However, Industry 4.0 consists of several converging and competing technologies. It encompasses advances in MES material tracking, MOMs machine operations management, ERP extensions, RFID asset tracking, Automated measurement and QC technologies, vision systems, digital twins, AI, and more. Several of these fields welcome technological advancements to move them into a proper 21st-century solution. In contrast, a few of the technology fields are immature and will cost early adopters considerable money and time.

IIoT alone will drive a considerable portion of the Industry 4.0 market.

Industry 4.0 (IIoT) Trends and Predictions for 2023:

  1. Greater Adoption Among Manufacturers:

AI and machine learning (though most individuals have no real clue what it means) may be massively exploding onto the internet with wild claims and even more massive predictions in potential market share; however, when focused on manufacturing, the trend is much more conservative.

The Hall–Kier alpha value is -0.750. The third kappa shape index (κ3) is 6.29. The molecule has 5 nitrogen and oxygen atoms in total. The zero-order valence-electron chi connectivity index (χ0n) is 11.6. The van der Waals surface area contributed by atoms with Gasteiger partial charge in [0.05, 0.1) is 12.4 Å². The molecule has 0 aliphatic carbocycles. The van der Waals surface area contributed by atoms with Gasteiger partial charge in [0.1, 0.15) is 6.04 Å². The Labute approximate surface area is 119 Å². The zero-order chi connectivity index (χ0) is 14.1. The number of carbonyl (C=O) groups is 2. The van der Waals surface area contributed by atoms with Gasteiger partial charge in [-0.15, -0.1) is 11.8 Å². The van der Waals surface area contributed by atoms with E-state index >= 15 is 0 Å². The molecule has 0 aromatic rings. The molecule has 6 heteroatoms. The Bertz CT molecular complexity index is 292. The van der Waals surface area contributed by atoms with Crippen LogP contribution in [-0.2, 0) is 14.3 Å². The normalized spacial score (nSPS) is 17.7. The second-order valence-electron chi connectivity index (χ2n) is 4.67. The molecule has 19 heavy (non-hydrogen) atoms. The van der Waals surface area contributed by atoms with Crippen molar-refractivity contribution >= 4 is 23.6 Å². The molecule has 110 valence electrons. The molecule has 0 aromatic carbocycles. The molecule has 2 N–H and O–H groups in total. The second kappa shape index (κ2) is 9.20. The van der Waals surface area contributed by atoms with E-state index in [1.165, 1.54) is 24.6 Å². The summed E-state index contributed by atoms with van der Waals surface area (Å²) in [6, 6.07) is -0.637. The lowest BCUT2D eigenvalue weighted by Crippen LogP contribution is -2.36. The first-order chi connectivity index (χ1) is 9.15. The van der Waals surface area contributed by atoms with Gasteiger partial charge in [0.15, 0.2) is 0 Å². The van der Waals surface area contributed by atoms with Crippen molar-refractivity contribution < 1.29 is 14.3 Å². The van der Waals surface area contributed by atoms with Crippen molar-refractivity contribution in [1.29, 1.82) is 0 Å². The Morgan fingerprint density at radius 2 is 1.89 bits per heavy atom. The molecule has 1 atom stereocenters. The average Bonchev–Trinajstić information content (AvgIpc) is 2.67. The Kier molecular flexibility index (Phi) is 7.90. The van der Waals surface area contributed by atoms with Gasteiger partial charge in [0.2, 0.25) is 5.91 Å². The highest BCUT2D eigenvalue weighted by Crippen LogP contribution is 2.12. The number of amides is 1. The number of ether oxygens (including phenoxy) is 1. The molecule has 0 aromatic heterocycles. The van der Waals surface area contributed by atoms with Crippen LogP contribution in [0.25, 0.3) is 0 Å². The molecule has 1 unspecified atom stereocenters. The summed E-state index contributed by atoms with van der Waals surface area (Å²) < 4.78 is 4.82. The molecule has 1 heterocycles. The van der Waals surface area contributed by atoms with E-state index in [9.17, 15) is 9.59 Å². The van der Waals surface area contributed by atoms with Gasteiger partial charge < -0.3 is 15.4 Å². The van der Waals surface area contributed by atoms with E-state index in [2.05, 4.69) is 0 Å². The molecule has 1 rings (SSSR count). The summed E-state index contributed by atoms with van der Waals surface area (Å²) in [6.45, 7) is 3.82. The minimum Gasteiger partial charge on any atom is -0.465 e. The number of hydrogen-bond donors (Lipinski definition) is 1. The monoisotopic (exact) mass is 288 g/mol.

The machine learning (ML) market, specifically within the context of manufacturing, provides the following relevant figures:

  1. Global Machine Learning Market in Manufacturing (2023):
  2. Applied AI and Industrializing Machine Learning:

The ML market within manufacturing is poised for substantial growth, with applied AI and industrialized machine learning leading the way. Organizations should harness these technologies to enhance their operations and stay competitive in the evolving landscape.